Getting Your  Dominican Republic


A foreign national who wishes to remain in the Dominican Republic indefinitely and long-term must obtain legal residency status. This affords the person certain rights, such as access to a national identity card (which is needed for everything from getting a driver’s license to accessing half price golf). To properly become a resident, foreign nationals must apply with the Registry of Foreigners and have to be eligible.  How to do you go about getting your Dominican Republic residency?


Eligibility is pretty straightforward.  The first step in becoming a resident is to obtain temporary or provisional residency – the application for which is sent to the Dominican Migration Department and which will allow you to legally live (and work) in the country. The temporary residence is awarded for one year which can then be easily renewed for another year upon expiry. This buys you some time as you get settled in your new life.


After you have lived in the Dominican Republic for 5 years as a temporary resident, you can then apply to change your status to permanent.


Note that temporary residency visas can take up six months to process so you will need to make time for that to arrive and we suggest that you get on it as soon as you possibly can. The requirements for application for your temporary residency in the Dominican Republic are plentiful but not impossible to fulfill if you stay organized. You require:


  • A letter addressed to the Minister of Foreign Relations which contains your full legal name, nationality, place of residence, and what you will do while in the Dominican Republic (work, retired,etc) You should also explain your connection to the country and offer proof of your economic solvency, meaning your ability to be financially independent if you are neither Dominican by origin or relationally through marriage. This letter will need to officially be translated into Spanish and submitted with the following documents:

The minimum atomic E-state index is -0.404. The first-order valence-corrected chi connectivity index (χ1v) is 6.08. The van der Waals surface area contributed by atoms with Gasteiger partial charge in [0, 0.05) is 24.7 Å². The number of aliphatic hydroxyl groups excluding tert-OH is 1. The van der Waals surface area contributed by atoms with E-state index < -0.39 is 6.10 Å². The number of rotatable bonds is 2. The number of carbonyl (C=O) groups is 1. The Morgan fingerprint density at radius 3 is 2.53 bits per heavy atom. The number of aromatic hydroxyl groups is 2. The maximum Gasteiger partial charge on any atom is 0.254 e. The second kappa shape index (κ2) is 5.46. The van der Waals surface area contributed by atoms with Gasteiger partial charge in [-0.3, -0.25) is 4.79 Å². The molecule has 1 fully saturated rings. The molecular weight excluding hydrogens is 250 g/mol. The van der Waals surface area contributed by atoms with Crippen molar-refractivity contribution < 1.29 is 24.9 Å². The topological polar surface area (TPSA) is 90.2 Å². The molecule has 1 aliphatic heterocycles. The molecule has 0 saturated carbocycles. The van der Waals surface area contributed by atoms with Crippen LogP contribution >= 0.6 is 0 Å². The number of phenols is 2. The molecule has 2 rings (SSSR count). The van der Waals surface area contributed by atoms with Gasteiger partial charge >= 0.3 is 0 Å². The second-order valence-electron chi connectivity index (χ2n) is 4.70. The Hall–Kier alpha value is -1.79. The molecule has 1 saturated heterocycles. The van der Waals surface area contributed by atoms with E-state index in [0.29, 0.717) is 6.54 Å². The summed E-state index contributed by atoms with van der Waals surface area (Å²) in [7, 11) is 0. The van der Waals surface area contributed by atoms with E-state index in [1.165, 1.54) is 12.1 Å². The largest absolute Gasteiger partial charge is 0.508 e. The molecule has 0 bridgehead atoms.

• The visa application form
  • A valid passport photocopied and translated
  • Translated birth certificate, also photocopied
  • Translated and notarized medical certificate
  • Police certificate including an official criminal record certificate – translated and notarized
  • Certificate from the Department of Migration with proof of last entry into the Dominican Republic and a photocopy of the entry card
  • Work contract or certificate, if applicable
  • If married to a Dominican, a copy of the marriage license must be included and translated where necessary
  • 3 photos of the applicant, 2″ x 2″ on a white background

Four copies of everything noted above plus the originals must be submitted along with the fee for the visa which is approximately $125.00 USD. Once you receive your visa (3 to 6 months later) you will be required to submit additional documentation, including:

  • A completed temporary residency form
  • A valid passport plus two more photocopies
  • Proof of the residence visa
  • Medical examination (performed in the Dominican Republic this time with a doctor recognized by the Ministry of Migration)
  • Four more recent photos (2″x 2″), two facing the front and two facing the side on white backgrounds
  • An insurance policy recognized by the Department of Immigration
  • Sworn affidavit signed by a Dominican resident or legal permanent resident that they will act as your guarantor (meaning that in the event that the applicant doesn’t follow the rules and regulations of the Dominican Republic and is deported, the guarantor incurs all related costs and debts). This must be signed by two witnesses and notarized.
  • Your fingerprints
  • Four copies of everything

After you have obtained residency, anyone over the age of 18 can apply to become a citizen of the Dominican Republic which would allow them to vote in elections and have a say in the political process locally.  Most of our buyers don’t choose to become citizens of DR, just legal residents.  It’s important to know that a Dominican residency in no way affects your legal status or citizenship in your own country.  It’s simply a legal status in DR.  After five years as a temporary resident, as we said, you can then apply for permanent residency. Following two years after that you can then seek citizenship, if desired. With making the Dominican Republic your new home, we hope we’ve made it a little clearer how you can get the documents you need to make it so!

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